8. Saddle tree width – the width of the tree shouldn’t be omitted, because of the movement of shoulders. It is wrong to assume that a horse with high withers should have a slimmer saddle. Everything depends on the movement of the horse's shoulder cartilage. A too narrow or too wide tree might restrict the horse’s movement.

  9. The angle of the saddle tree – a correct angle of the tree should be exactly the same as the shoulder angle. Otherwise, it might lead to compression of the shoulders and wither. A resulting discomfort might lead to problems with the head position, unwillingness to move, lowering the back, and nervous head shaking. Further complications of too narrow tree include overloading of the sacroiliac joint.

How to fit a saddle to a rider?

Correctly fitted saddle to a rider includes choosing adequate saddle type, size, and material. The process should include a few steps:

  1. Choosing a saddle type – riders should choose a saddle that fits their preferable equestrian discipline. There are many types of saddles, but the most popular include jumping, dressage, general purpose, endurance, and pony.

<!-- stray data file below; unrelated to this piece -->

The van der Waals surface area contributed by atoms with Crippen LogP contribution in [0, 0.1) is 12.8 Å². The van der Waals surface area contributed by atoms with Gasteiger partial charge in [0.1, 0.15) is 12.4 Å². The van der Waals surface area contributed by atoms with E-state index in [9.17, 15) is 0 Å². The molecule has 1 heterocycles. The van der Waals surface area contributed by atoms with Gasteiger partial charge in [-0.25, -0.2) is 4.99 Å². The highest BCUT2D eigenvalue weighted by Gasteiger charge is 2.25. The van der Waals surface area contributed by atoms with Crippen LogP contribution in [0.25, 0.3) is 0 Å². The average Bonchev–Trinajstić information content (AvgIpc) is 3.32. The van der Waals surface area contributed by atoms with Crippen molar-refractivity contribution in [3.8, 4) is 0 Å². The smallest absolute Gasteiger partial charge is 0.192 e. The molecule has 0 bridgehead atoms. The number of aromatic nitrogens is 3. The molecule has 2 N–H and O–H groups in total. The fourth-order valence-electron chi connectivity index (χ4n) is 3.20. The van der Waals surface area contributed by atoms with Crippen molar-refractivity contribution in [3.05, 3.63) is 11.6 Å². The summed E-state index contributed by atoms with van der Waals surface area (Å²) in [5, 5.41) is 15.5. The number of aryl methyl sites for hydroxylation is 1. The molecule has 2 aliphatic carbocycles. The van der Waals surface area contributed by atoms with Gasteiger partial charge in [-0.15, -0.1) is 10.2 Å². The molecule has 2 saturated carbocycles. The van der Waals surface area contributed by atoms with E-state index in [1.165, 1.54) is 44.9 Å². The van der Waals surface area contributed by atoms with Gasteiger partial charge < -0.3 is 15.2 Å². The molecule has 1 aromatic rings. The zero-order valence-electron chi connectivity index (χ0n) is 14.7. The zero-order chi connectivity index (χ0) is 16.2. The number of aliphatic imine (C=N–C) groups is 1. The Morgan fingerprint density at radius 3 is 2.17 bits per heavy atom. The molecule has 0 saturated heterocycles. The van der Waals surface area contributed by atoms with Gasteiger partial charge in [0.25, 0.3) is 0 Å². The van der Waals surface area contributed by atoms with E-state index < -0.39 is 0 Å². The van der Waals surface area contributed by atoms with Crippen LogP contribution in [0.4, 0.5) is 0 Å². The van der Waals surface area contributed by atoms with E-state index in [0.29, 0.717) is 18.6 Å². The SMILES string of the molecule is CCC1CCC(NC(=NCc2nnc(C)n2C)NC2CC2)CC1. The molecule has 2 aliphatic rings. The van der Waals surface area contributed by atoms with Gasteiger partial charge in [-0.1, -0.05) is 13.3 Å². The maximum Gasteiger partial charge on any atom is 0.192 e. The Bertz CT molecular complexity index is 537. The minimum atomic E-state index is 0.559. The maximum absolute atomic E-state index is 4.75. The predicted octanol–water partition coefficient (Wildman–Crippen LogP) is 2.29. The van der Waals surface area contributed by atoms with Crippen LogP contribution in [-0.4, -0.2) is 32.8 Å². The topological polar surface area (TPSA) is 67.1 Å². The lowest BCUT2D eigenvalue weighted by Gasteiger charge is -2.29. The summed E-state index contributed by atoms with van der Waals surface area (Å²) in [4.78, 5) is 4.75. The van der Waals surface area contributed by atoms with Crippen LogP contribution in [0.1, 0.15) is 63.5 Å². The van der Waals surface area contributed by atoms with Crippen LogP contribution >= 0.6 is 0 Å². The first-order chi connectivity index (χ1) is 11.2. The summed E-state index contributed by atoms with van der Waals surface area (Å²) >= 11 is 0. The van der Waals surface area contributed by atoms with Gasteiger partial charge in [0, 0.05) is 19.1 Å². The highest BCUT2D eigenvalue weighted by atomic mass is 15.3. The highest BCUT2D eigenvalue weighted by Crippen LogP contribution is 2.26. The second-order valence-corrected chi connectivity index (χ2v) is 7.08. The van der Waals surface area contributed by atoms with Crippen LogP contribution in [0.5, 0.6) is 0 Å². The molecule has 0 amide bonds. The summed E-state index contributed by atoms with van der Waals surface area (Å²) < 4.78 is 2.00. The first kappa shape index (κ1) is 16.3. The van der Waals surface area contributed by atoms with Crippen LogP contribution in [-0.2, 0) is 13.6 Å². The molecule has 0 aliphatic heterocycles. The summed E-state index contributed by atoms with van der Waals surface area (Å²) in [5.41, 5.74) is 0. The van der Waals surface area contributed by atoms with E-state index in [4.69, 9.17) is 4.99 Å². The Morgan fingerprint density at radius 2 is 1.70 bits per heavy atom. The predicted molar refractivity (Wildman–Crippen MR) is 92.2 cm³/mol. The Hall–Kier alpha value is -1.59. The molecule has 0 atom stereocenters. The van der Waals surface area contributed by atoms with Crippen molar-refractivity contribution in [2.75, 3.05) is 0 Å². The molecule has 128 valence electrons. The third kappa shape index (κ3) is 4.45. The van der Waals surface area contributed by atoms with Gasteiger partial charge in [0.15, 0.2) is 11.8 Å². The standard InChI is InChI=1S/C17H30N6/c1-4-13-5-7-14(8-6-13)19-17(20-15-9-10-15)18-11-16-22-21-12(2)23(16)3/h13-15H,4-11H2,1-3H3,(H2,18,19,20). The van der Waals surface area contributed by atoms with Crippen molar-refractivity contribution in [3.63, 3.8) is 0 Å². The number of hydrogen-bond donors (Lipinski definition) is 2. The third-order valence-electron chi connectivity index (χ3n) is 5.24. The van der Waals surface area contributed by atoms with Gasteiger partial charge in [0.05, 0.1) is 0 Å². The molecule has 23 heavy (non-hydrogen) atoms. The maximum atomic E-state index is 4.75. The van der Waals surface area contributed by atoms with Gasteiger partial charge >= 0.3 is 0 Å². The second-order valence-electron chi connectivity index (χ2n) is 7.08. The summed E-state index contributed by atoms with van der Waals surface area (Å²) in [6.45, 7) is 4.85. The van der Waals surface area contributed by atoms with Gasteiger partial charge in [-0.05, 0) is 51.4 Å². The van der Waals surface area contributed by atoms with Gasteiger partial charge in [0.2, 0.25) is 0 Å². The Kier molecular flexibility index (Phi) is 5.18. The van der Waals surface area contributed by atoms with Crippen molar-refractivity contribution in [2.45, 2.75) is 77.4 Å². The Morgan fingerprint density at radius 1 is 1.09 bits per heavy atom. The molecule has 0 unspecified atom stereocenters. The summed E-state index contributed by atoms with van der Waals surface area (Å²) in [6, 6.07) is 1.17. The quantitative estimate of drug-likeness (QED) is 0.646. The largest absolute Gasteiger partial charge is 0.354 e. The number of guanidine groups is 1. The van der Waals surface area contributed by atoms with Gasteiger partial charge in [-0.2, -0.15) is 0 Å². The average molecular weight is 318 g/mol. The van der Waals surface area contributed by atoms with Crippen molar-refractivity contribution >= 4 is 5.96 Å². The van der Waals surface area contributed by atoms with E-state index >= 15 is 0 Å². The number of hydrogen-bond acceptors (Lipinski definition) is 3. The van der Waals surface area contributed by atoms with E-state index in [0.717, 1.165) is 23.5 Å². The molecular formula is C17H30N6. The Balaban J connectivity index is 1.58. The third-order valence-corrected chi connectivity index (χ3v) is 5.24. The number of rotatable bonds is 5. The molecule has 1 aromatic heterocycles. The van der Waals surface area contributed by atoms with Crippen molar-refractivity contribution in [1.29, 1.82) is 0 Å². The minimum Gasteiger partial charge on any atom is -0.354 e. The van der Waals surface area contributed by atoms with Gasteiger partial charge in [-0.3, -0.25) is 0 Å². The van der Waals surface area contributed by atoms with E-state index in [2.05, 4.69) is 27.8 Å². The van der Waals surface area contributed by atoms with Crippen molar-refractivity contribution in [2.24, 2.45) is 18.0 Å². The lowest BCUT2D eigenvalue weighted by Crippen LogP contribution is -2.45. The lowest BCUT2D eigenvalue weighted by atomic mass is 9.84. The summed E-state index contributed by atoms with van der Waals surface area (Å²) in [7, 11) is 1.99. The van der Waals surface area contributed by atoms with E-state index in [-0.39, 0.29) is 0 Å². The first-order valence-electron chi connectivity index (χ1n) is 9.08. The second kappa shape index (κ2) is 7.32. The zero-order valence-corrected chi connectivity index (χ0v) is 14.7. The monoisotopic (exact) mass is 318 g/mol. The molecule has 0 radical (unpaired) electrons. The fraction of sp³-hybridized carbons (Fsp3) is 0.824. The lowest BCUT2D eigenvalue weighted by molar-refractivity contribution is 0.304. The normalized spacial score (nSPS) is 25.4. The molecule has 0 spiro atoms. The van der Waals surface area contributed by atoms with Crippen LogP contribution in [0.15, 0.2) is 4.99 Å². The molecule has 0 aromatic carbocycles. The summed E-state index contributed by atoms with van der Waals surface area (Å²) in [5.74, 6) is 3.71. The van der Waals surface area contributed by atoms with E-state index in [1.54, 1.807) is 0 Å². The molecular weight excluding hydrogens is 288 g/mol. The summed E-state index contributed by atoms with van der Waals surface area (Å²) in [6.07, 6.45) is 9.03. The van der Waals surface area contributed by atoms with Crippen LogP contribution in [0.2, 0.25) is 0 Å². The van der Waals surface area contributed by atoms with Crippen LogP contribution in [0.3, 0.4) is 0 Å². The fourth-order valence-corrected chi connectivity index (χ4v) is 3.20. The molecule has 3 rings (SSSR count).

2. Choosing the correct seat size – seat size depends on the rider’s weight and height. Sizes might differ between brands, but the most common sizes are:

    15 inches – for kids and adults under 40kg and 145-165cm height

    16 inches – for kids and adults from 41kg to 51kg and 145-165cm in height

    17 inches – for adults from 56kg to 79kg and 165-175cm in height

    18 inches – for adults from 80kg to 120kg and 175-190cm in height.

  3. Choosing the correct size of the saddle flap is an extremely important factor that impacts the position of the leg. That’s why riders should measure the length of their femur. Riders with long femurs require a flap carved on the side in jumping saddles, or curved at the bottom in dressage saddles.

    Sometimes the size of the flap might be chosen depending on the rider’s height. Shorter flaps for riders under 160cm height and longer flaps for riders over 170cm height.